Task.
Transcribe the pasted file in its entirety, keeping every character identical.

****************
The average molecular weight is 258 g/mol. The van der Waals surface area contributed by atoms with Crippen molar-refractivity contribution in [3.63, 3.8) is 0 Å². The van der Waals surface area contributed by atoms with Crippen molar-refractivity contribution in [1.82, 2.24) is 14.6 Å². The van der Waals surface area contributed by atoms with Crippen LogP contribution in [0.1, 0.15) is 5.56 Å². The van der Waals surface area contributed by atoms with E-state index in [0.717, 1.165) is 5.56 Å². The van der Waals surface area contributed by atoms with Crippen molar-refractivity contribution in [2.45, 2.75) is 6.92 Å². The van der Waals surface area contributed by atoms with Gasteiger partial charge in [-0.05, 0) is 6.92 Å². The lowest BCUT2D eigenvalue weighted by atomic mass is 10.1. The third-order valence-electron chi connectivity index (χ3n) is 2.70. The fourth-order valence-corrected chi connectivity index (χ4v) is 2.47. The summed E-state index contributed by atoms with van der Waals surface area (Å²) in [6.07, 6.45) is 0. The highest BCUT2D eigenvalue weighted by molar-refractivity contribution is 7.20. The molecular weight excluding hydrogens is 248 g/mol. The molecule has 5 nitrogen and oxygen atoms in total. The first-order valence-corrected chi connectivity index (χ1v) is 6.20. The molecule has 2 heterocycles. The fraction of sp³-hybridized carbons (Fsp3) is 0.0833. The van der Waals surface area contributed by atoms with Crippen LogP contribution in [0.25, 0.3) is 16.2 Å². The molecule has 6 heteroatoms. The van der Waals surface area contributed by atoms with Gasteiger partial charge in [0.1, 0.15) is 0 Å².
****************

The average molecular weight is 258 g/mol. The van der Waals surface area contributed by atoms with Crippen molar-refractivity contribution in [3.63, 3.8) is 0 Å². The van der Waals surface area contributed by atoms with Crippen molar-refractivity contribution in [1.82, 2.24) is 14.6 Å². The van der Waals surface area contributed by atoms with Crippen LogP contribution in [0.1, 0.15) is 5.56 Å². The van der Waals surface area contributed by atoms with E-state index in [0.717, 1.165) is 5.56 Å². The van der Waals surface area contributed by atoms with Crippen molar-refractivity contribution in [2.45, 2.75) is 6.92 Å². The van der Waals surface area contributed by atoms with Gasteiger partial charge in [-0.05, 0) is 6.92 Å². The lowest BCUT2D eigenvalue weighted by atomic mass is 10.1. The third-order valence-electron chi connectivity index (χ3n) is 2.70. The fourth-order valence-corrected chi connectivity index (χ4v) is 2.47. The summed E-state index contributed by atoms with van der Waals surface area (Å²) in [6.07, 6.45) is 0. The highest BCUT2D eigenvalue weighted by molar-refractivity contribution is 7.20. The molecular weight excluding hydrogens is 248 g/mol. The molecule has 5 nitrogen and oxygen atoms in total. The first-order valence-corrected chi connectivity index (χ1v) is 6.20. The molecule has 2 heterocycles. The fraction of sp³-hybridized carbons (Fsp3) is 0.0833. The van der Waals surface area contributed by atoms with Crippen LogP contribution in [0.25, 0.3) is 16.2 Å². The molecule has 6 heteroatoms. The van der Waals surface area contributed by atoms with Gasteiger partial charge in [0.1, 0.15) is 0 Å².